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I am building an outdoor kitchen on some rural property and want to incorporate a smoker into the design. The kitchen cabinet / countertop will be free-standing and will have a BBQ grill, a sink and I intend to incorporate a smoker. I have found a wood burning smoker that I can have made for me and then I would have the mason just build around it but I am thinking that an all brick/mortar smoker would be better than a metal one that's been built around.

I have seen several smokers that are built into countertops but the ones I have seen are narrow and around 6 feet tall and I don't want that. What I want is a scaled down brick/mortar smoker. Does anybody have a proven design they can share with me? The countertop on my outdoor kitchen is 36" tall and the width of the smoker can be up to around 42 or 48" wide so I think I have adequate room.
 

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I think I would go with metal. Brick may last longer in the smoker area but not in the fire box area. You'd have better control of the heat with thick steel IMO.
 

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archTech
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I think I would go with metal. Brick may last longer in the smoker area but not in the fire box area. You'd have better control of the heat with thick steel IMO.
Not if you use fire brick...like in a wood burning fireplace. There are no mortar joints in those...which is the weak link. A special mortar is used that the fire brick are dipped into that holds them together more like a glue.
 

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Not if you use fire brick...like in a wood burning fireplace. There are no mortar joints in those...which is the weak link. A special mortar is used that the fire brick are dipped into that holds them together more like a glue.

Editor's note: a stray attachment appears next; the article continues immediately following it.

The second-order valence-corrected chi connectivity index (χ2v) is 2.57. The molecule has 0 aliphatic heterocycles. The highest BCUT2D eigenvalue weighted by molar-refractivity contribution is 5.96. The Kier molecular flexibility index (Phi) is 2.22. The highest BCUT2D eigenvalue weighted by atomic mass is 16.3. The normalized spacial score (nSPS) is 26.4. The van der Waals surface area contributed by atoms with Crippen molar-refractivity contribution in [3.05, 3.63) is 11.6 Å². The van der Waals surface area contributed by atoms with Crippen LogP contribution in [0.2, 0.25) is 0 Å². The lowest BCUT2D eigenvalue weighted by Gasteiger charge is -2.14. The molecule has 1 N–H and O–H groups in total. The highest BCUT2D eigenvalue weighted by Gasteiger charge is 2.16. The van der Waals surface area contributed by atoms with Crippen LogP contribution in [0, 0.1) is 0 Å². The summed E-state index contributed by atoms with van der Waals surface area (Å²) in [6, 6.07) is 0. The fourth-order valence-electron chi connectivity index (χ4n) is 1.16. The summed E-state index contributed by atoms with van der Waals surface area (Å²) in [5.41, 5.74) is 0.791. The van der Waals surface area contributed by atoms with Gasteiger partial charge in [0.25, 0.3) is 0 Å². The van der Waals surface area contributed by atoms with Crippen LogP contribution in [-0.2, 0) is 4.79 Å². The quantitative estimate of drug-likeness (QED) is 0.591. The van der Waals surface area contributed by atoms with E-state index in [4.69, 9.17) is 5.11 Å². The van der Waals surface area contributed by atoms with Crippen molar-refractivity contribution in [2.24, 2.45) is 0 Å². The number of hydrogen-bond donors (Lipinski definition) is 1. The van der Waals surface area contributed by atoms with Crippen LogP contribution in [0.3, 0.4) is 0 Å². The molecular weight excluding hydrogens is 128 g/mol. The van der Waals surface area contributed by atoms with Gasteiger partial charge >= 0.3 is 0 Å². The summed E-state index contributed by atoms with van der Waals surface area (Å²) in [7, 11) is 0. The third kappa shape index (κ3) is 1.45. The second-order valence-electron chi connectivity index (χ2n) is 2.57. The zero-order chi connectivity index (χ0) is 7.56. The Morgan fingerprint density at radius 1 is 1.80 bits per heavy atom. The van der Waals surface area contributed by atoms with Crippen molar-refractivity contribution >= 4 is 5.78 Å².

Yep I'm familiar with them. I've built a lot of outdoor fire pits and a couple of outdoor fireplaces when I had a landscape company. I've also replaced many of fire brick because they popped or busted from the heat. Both have their good and bad but I would go steel based in my experience.
 

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archTech
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Yep I'm familiar with them. I've built a lot of outdoor fire pits and a couple of outdoor fireplaces when I had a landscape company. I've also replaced many of fire brick because they popped or busted from the heat. Both have their good and bad but I would go steel based in my experience.
Then they weren't installed correctly...not everyone, heck, not even all masonry contractors know how to install them correctly.
 

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Then they weren't installed correctly...not everyone, heck, not even all masonry contractors know how to install them correctly.
That may very well be true. The fired heaters in plants along the channel have fire brick lining and they hold up. And they get hotter than almost any cooking I have ever heard of.
 
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